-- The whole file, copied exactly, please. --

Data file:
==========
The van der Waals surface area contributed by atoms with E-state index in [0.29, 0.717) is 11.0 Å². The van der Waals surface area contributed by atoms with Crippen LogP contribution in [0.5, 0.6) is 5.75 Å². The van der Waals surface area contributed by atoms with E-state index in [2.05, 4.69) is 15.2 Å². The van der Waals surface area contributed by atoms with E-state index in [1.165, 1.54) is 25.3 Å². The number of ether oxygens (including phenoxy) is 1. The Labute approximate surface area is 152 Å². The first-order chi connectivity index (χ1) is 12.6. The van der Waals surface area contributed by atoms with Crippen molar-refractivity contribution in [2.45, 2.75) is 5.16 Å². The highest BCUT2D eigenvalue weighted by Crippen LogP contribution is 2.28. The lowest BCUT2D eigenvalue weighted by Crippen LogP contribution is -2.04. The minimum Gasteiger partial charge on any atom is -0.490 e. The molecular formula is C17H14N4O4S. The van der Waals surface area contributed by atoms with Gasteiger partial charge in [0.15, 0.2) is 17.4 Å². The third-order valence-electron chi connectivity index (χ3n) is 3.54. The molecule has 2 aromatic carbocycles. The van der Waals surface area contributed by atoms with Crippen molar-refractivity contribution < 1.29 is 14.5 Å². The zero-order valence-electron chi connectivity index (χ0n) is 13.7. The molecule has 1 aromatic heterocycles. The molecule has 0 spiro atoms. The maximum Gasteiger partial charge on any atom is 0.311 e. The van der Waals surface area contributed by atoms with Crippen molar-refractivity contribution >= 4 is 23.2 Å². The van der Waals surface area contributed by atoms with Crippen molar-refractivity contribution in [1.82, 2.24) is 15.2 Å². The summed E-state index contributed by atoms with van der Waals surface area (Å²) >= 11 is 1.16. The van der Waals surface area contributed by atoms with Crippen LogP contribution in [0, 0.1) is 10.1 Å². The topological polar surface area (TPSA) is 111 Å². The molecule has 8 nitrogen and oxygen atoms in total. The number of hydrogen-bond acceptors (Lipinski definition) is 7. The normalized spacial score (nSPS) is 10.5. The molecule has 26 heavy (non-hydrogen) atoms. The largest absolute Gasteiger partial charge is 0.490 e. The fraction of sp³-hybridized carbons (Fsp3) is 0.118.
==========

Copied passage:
The van der Waals surface area contributed by atoms with E-state index in [0.29, 0.717) is 11.0 Å². The van der Waals surface area contributed by atoms with Crippen LogP contribution in [0.5, 0.6) is 5.75 Å². The van der Waals surface area contributed by atoms with E-state index in [2.05, 4.69) is 15.2 Å². The van der Waals surface area contributed by atoms with E-state index in [1.165, 1.54) is 25.3 Å². The number of ether oxygens (including phenoxy) is 1. The Labute approximate surface area is 152 Å². The first-order chi connectivity index (χ1) is 12.6. The van der Waals surface area contributed by atoms with Crippen molar-refractivity contribution in [2.45, 2.75) is 5.16 Å². The highest BCUT2D eigenvalue weighted by Crippen LogP contribution is 2.28. The lowest BCUT2D eigenvalue weighted by Crippen LogP contribution is -2.04. The minimum Gasteiger partial charge on any atom is -0.490 e. The molecular formula is C17H14N4O4S. The van der Waals surface area contributed by atoms with Gasteiger partial charge in [0.15, 0.2) is 17.4 Å². The third-order valence-electron chi connectivity index (χ3n) is 3.54. The molecule has 2 aromatic carbocycles. The van der Waals surface area contributed by atoms with Crippen molar-refractivity contribution < 1.29 is 14.5 Å². The zero-order valence-electron chi connectivity index (χ0n) is 13.7. The molecule has 1 aromatic heterocycles. The molecule has 0 spiro atoms. The maximum Gasteiger partial charge on any atom is 0.311 e. The van der Waals surface area contributed by atoms with Crippen molar-refractivity contribution >= 4 is 23.2 Å². The van der Waals surface area contributed by atoms with Crippen molar-refractivity contribution in [1.82, 2.24) is 15.2 Å². The summed E-state index contributed by atoms with van der Waals surface area (Å²) >= 11 is 1.16. The van der Waals surface area contributed by atoms with Crippen LogP contribution in [0, 0.1) is 10.1 Å². The topological polar surface area (TPSA) is 111 Å². The molecule has 8 nitrogen and oxygen atoms in total. The number of hydrogen-bond acceptors (Lipinski definition) is 7. The normalized spacial score (nSPS) is 10.5. The molecule has 26 heavy (non-hydrogen) atoms. The largest absolute Gasteiger partial charge is 0.490 e. The fraction of sp³-hybridized carbons (Fsp3) is 0.118.